Dennis and Shawna with their son Taiyo (almost one) and two boys from Shawna’s previous marriage, Indio and Benjiro, ages 14 and 12 are owners of the off-the-grid Blue Dog Family Farm in Bangor. Certified organic, they operate a summer and winter CSA, sell at Kalamazoo Bank Street Farmers Market and maintain wholesale business accounts. The farm consists of 28 acres, about 7 of which are under cultivation. Dennis was born in Saginaw, MI and got interested in farming in college when he worked a big garden and realized he could do this for a living. He had several internships before buying the farm in Bangor in 2000. Shawna grew up on a dairy farm in Caledonia, MI. When milk prices bottomed in the late eighties, the farm was sold. Shawna attended college at Niagara University as well as Western Michigan University. Dennis and Shawna met initially at the farmers market in Kalamazoo before becoming a couple. Although their income is well below the average MI family of $48,000, they feel very rich and blessed by their lifestyle. They were able to borrow money from relatives and friends to finance the house and other farm endeavors thus avoiding traditional bank loans. They have a great network of friends and CSA families who are very supportive of the farm. They barter farm products, trade skills and rent the tractor they use for the farm from their neighbor. They both feel that “a life that is crafted from ourselves holds deeper meaning and connection and this meaning and connection fosters a sense of gratitude that permeates our everyday life.” They work together as a team for the greater good of the family and farm. There is a definite division of labor but “one has to support the other for the whole to co-exist. What good is it to work so hard to grow nutritious food but come in from the fields exhausted with no dinner prepared?”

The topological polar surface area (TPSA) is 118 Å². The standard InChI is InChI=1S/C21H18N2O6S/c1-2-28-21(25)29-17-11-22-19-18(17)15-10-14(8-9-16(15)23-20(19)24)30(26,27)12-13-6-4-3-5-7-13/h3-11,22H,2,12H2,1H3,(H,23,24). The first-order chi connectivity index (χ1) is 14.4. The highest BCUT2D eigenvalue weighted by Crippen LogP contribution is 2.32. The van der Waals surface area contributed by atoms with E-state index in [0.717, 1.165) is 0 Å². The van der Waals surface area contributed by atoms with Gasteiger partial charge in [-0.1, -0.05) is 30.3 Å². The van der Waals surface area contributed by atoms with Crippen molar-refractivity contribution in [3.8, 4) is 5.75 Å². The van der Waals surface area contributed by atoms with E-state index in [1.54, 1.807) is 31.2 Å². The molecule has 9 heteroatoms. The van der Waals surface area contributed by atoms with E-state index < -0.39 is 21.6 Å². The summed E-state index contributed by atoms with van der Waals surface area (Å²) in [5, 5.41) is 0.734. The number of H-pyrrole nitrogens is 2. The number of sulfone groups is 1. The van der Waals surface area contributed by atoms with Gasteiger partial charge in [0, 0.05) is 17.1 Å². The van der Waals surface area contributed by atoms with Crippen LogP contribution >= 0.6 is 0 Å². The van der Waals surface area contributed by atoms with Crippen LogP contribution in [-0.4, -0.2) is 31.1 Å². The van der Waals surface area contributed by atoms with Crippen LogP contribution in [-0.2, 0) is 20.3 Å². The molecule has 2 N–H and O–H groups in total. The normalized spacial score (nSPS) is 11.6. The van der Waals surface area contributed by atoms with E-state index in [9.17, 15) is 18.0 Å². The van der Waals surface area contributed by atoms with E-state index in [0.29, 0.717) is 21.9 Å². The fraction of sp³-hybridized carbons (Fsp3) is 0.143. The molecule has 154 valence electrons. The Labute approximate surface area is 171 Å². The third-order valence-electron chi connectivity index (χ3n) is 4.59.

Shawna feels lucky to have grown up in a farm community where “women were truly the base on which the whole family and farm thrived.” They also cultivate a sense of humor and laugh together often. “There is an almost irrepressible nature to children and farming that lends itself to many comical situations and so we actively try to cultivate a sense of playfulness to engage this energy and not take ourselves too seriously.” Shawna definitely sees herself as a feminist. She believes that feminism is “about having choices as a woman and having the ability to manifest her feminine self in a way that represents her deepest wild self, aside from patriarchal cultural values.” As any housewife can attest, there are many mundane jobs to be performed which our culture does not value, but as a couple, Dennis and Shawna recognize “how important these jobs are to a functioning and healthy family.” Another value they hold is that of being certified organic. They both feel deeply that they need “to farm in a way that leaves the land and soil productive and fruitful for generations to come and that the gift of fertile soil is a precious gift to give to the next generation.” Both are interested in food justice issues and offer a limited number of free CSA shares to low income single mothers. Through their apprenticeship program they will offer hands on experiences for young people seeking to live in close connection with the land and to pass on skills of self-reliance to those looking to learn these ways.